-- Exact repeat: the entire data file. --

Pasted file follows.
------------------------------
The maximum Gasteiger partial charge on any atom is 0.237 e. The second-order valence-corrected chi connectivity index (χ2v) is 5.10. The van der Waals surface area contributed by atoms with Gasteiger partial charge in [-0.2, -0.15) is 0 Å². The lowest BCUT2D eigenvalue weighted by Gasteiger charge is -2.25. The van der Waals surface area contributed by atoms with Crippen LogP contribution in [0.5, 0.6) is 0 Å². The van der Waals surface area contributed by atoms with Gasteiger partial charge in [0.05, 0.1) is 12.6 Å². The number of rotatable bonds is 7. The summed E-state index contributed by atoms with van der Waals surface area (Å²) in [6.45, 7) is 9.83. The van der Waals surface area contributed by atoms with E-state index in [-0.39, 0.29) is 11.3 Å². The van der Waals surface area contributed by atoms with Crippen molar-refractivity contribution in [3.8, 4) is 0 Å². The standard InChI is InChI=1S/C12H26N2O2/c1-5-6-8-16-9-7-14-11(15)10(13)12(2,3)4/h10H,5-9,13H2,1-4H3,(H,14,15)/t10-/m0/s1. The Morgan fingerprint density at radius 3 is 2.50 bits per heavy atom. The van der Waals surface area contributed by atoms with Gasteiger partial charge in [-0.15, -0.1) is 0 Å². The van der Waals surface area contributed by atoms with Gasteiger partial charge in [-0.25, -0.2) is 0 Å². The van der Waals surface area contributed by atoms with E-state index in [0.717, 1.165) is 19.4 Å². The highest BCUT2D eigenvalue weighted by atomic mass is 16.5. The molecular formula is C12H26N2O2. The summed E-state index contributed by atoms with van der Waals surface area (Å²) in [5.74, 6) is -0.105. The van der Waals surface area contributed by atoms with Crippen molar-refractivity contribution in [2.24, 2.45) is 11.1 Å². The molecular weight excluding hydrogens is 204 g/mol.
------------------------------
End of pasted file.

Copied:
The maximum Gasteiger partial charge on any atom is 0.237 e. The second-order valence-corrected chi connectivity index (χ2v) is 5.10. The van der Waals surface area contributed by atoms with Gasteiger partial charge in [-0.2, -0.15) is 0 Å². The lowest BCUT2D eigenvalue weighted by Gasteiger charge is -2.25. The van der Waals surface area contributed by atoms with Crippen LogP contribution in [0.5, 0.6) is 0 Å². The van der Waals surface area contributed by atoms with Gasteiger partial charge in [0.05, 0.1) is 12.6 Å². The number of rotatable bonds is 7. The summed E-state index contributed by atoms with van der Waals surface area (Å²) in [6.45, 7) is 9.83. The van der Waals surface area contributed by atoms with E-state index in [-0.39, 0.29) is 11.3 Å². The van der Waals surface area contributed by atoms with Crippen molar-refractivity contribution in [3.8, 4) is 0 Å². The standard InChI is InChI=1S/C12H26N2O2/c1-5-6-8-16-9-7-14-11(15)10(13)12(2,3)4/h10H,5-9,13H2,1-4H3,(H,14,15)/t10-/m0/s1. The Morgan fingerprint density at radius 3 is 2.50 bits per heavy atom. The van der Waals surface area contributed by atoms with Gasteiger partial charge in [-0.15, -0.1) is 0 Å². The van der Waals surface area contributed by atoms with Gasteiger partial charge in [-0.25, -0.2) is 0 Å². The van der Waals surface area contributed by atoms with E-state index in [0.717, 1.165) is 19.4 Å². The highest BCUT2D eigenvalue weighted by atomic mass is 16.5. The molecular formula is C12H26N2O2. The summed E-state index contributed by atoms with van der Waals surface area (Å²) in [5.74, 6) is -0.105. The van der Waals surface area contributed by atoms with Crippen molar-refractivity contribution in [2.24, 2.45) is 11.1 Å². The molecular weight excluding hydrogens is 204 g/mol.